Supporters outside the offices of the Fair Work Commission in Melbourne on Friday, June 1, 2018 after it lifted the minimum wage by 3.5%
Granting low-wage workers a "living wage" instead of a minimum wage is far from costless, and there are much better ways of helping people genuinely in need.
Market forces are unlikely to lift wage growth higher without help.
Wage growth has been at near depression levels for half a decade. It needs a push.
The Fair Work Ombudsman alleges that food-delivery platform Foodora underpaid three workers.
That the Fair Work Ombudsman brought a case against Foodora suggests its workers are most likely to be classified as employees. This could dissuade other platforms from offering similar benefits.
Many gig workers are classified as independent contractors.
Many gig workers are classified as independent contractors, leaving them without minimum wages and other workplace protections. Creating a new category of worker could fix that.
Wages are low among hospitality workers, who are disproportionately female.
Women in minimum wage jobs earn 10% less than their male peers. Wages are systematically lower in jobs more commonly held by women.
The ACTU has launched a campaign to create a living wage.
The ACTU has proposed Australia adopt a "living wage". This might improve the incomes of some people, but it wouldn't solve "working poverty".
A Senate committee has made the right decision by rejecting the Fair Work Commissions recommendations to slash penalty rates - here's why.
Since the mid 1970s and especially since the 1980s the job market changed and so did how our wages are set.
Austraila’s minimum wages now operate in relative isolation. Until the 1990s they were part of an inter-connected system.
ACTU secretary Sally McManus has pushed for MPs to pass a bill to stop the phasing in of penalty rate cuts.
The Fair Work Commission said reductions in rates were more significant in retail and pharmacy than in hospitality and fast food.
Labor’s figure of 700,000 is based largely on a McKell Institute report.
AAP Image/Sean Davey
In a recorded phone call to voters, Labor leader Bill Shorten said that “cuts to penalty rates will rip off 700,000 workers”. Is that true?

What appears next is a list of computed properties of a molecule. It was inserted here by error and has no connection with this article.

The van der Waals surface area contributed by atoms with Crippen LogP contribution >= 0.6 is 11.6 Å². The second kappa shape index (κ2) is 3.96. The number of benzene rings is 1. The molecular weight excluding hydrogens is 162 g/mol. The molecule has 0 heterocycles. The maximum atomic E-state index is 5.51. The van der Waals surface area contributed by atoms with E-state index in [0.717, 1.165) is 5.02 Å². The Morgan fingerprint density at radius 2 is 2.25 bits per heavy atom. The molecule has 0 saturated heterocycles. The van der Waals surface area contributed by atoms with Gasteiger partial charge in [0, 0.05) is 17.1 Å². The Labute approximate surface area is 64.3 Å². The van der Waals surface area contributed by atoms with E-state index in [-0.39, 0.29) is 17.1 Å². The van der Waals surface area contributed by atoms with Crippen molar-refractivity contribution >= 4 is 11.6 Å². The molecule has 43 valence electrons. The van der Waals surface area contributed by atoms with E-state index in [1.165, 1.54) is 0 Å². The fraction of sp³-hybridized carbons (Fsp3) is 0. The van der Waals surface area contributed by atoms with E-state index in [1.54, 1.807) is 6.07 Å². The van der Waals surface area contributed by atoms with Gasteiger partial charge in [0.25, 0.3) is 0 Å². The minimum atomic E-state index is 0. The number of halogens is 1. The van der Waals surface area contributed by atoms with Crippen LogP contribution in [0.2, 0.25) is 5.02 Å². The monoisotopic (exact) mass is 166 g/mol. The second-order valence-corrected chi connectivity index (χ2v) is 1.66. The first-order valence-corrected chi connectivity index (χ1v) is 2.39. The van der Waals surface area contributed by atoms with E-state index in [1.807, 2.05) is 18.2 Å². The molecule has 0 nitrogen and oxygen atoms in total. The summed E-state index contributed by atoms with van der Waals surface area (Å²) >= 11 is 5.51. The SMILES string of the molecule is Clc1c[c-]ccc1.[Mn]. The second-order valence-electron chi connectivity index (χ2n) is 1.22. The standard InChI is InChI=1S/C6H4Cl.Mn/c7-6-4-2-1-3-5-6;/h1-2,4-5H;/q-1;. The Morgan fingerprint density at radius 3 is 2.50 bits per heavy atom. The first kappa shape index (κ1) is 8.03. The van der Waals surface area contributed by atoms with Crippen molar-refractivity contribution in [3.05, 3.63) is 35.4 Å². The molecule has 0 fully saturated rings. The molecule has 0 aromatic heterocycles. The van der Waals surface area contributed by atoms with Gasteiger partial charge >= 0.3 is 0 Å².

The Fair Work Commission’s decision to cut Sunday penalty rates is expected to reduce the income of hundreds of thousands of Australians. But how do we calculate that?
AAP Image/Lukas Coch
Q&A between the University of Melbourne's Joshua Healy and The McKell Institute's Edward Cavanough about methodologies for estimating the impact of the proposed Sunday penalty rate cuts.
Yes, it makes the world go ‘round.
There are economic arguments to be had for ensuring an appropriate rate of growth of real wages.
The Fair Work Commission decided to cut penalty rates for hospitality and other workers.
The insistence by the Fair Work Commission that the government make a submission on penalty rates was not about their position, but a call on the government to take some of the responsibility itself.
A Canberra barista makes coffee. Many low-paid workers will be affected by the Fair Work Commission’s decision on penalty rates.
The government has a major headache on its hands with the proposed cuts to penalty rates, which could haunt it all the way to the next election.
Whatever the status of the speculation, it would be a very bad idea for Malcolm Turnbull to despatch George Brandis to London.
Malcolm Turnbull will overfly Western Australia twice next week, when he makes a brief dash to Indonesia to attend a conference of Indian Ocean Rim leaders.
How often are stories about wealthy lawyers and surgeons told? Marta Dusseldorp in ABC’s Janet King.
Why do so many Australian TV dramas depict the lives of professionals when there is plenty of real drama for those living from one paycheck to the next?
Malcolm Turnbull inspects the production facility at Bottles of Australia in Canberra on Monday.
On some days it’s best not to venture out. For Malcolm Turnbull, Monday was such a day. There was no way a visit to Bottles of Australia in the Canberra suburb of Hume was going to end well. Turnbull was…
Tony Abbott gave another jab at Malcolm Turnbull's leadership this week in a speech and in an interview on Sky.
In an ironic twist, Bill Shorten when employment minister paved the way for the Fair Work Commission decision.
The latest reflection on just how appalling things are in federal politics came this week from former Treasury head Ken Henry.
ACTU president Ged Kearney called on Malcolm Turnbull ‘to stand up for workers in this country, to actually change the laws to protect people’s pay’.
Hospitality, fast food, retail and pharmacy workers stand to lose thousands of dollars per year after the Fair Work Commission's landmark decision to cut penalty rates on Sundays and public holidays.